Mon, Oct 19, 2015 - Page 14 News List

China pushing entrepreneurship, small businesses


Entrepreneur Ding Jia, 29, poses inside her D+ Cafe in Shanghai, China, on Aug. 6.

Photo: Reuters

Quitting her job as receptionist, joining rock bands and chancing her tattoo-sleeved arm at small business ventures would once have branded college graduate Ding Jia as a rebel in China. Now she can claim state endorsement as a “creative.”

“I haven’t had a formal job in years,” said Ding, 31, sitting in her tiny coffee and cocktails bar on a trendy Shanghai street.

She has no regrets, but no illusions either.

“Entrepreneurship can be a really hard experience,” she said. “Profits can be so thin.”

In the week she spoke to reporters, she and dozens of nearby businesses were forced to close temporarily by city officials on a regular sortie to enforce regulations.

While most parents might warn their children off high-risk, low-reward self-employment, preferring jobs in government or state-owned enterprises, Ding says her Shanghai nurse mother and cab driver father were supportive.

That attitude finds an echo in high places; recent graduates who start their own businesses are being hailed in state media as a new creative class that would build China’s Silicon Valley.

“Creatives show the vitality of entrepreneurship and innovation among the people, and such creativity will serve as a lasting engine of China’s economic growth,” Chinese Premier Li Keqiang (李克強) said in January. “I will stoke the fire of innovation with more wood.”

In addition to warm words, many are receiving training, subsidies, free office space and other support from district governments and universities.

Optimists hope the next Jack Ma (馬雲) or Mark Zuckerberg will emerge from this pool, but sceptics say the policy is setting up inexperienced kids for failure.

The aim is to help shift China’s factory-based economy towards knowledge-driven services, and address unemployment among Chinese college students. Most private employers have little use for fresh graduates from crowded domestic universities, who consequently can earn less than skilled factory and construction workers.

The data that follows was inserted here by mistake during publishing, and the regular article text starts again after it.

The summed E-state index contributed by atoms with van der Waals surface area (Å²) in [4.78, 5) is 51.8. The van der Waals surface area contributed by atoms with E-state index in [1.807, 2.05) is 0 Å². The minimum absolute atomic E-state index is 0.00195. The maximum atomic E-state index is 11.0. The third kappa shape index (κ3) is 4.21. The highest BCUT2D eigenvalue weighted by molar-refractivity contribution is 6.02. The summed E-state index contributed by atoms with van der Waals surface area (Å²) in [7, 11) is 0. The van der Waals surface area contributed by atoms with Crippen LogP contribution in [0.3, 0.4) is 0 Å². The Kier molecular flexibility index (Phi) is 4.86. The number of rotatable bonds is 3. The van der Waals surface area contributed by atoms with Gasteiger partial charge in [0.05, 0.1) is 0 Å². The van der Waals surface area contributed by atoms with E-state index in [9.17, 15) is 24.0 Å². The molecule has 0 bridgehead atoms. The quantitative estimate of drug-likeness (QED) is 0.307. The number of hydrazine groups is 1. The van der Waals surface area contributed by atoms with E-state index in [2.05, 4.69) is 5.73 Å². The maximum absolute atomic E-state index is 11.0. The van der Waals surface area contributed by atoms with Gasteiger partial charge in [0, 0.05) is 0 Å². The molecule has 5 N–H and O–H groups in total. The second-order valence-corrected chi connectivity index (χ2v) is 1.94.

A Peking University study found that entry-level salaries in Shanghai averaged just 3,241 yuan (US$511) a month — a pittance in a city with one of world’s 10 most expensive property markets.

Chinese surveys show 20 to 30 percent of college students now aspire to entrepreneurship or self-employment, and Cui Ernan, a labor analyst at Hong Kong-based Gavekal Dragonomics, said official data suggests they are following through. Though undergraduate numbers swelled to record highs last year, the number seeking work

Cynics say pushing student entrepreneurship is mostly about helping officials meet targets while heading off political unrest among disaffected students, the demographic behind the 1989 Tiananmen Square protests.

A busy entrepreneur, on the other hand, counts as both employed and as a new business registration.

Parker Liu, currently chief operating officer of a mobile technology startup in Beijing, began launching new companies before he graduated. He said district officials regularly scoured entrepreneurship events seeking startups to subsidize, often on the understanding that the company would register in their district.

Liu said he had received small subsidies from district governments and helped introduce officials to other startups, but was doubtful about the benefits.

“The real problem is the money doesn’t come with education... These government officers, they didn’t know much about entrepreneurs or startups, but they know a lot about political evaluations. They have a quota,” he said.

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